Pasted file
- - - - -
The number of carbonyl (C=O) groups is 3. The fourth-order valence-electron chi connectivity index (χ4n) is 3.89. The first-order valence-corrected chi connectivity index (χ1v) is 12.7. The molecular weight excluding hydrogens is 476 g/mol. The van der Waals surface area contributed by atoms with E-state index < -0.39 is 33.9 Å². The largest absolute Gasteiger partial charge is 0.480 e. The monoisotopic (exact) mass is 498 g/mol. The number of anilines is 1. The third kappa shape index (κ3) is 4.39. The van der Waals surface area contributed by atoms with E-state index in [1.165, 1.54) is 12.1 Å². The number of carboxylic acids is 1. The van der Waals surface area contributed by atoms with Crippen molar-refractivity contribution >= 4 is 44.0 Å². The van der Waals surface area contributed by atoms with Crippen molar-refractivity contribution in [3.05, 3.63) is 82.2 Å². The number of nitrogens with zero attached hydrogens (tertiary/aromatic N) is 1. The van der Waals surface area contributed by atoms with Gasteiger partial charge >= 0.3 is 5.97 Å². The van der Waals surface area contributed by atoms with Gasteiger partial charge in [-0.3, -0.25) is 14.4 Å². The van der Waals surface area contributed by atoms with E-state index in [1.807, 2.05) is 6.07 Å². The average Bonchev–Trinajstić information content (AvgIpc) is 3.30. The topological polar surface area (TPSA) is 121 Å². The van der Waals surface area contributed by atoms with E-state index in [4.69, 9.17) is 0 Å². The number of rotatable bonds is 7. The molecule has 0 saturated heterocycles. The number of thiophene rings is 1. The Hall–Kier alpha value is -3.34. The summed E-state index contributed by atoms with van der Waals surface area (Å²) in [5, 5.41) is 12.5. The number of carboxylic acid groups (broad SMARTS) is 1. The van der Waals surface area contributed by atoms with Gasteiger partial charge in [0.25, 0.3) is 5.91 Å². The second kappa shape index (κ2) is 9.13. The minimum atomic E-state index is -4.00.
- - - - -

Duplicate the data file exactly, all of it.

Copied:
The number of carbonyl (C=O) groups is 3. The fourth-order valence-electron chi connectivity index (χ4n) is 3.89. The first-order valence-corrected chi connectivity index (χ1v) is 12.7. The molecular weight excluding hydrogens is 476 g/mol. The van der Waals surface area contributed by atoms with E-state index < -0.39 is 33.9 Å². The largest absolute Gasteiger partial charge is 0.480 e. The monoisotopic (exact) mass is 498 g/mol. The number of anilines is 1. The third kappa shape index (κ3) is 4.39. The van der Waals surface area contributed by atoms with E-state index in [1.165, 1.54) is 12.1 Å². The number of carboxylic acids is 1. The van der Waals surface area contributed by atoms with Crippen molar-refractivity contribution >= 4 is 44.0 Å². The van der Waals surface area contributed by atoms with Crippen molar-refractivity contribution in [3.05, 3.63) is 82.2 Å². The number of nitrogens with zero attached hydrogens (tertiary/aromatic N) is 1. The van der Waals surface area contributed by atoms with Gasteiger partial charge >= 0.3 is 5.97 Å². The van der Waals surface area contributed by atoms with Gasteiger partial charge in [-0.3, -0.25) is 14.4 Å². The van der Waals surface area contributed by atoms with E-state index in [1.807, 2.05) is 6.07 Å². The average Bonchev–Trinajstić information content (AvgIpc) is 3.30. The topological polar surface area (TPSA) is 121 Å². The van der Waals surface area contributed by atoms with E-state index in [4.69, 9.17) is 0 Å². The number of rotatable bonds is 7. The molecule has 0 saturated heterocycles. The number of thiophene rings is 1. The Hall–Kier alpha value is -3.34. The summed E-state index contributed by atoms with van der Waals surface area (Å²) in [5, 5.41) is 12.5. The number of carboxylic acid groups (broad SMARTS) is 1. The van der Waals surface area contributed by atoms with Gasteiger partial charge in [0.25, 0.3) is 5.91 Å². The second kappa shape index (κ2) is 9.13. The minimum atomic E-state index is -4.00.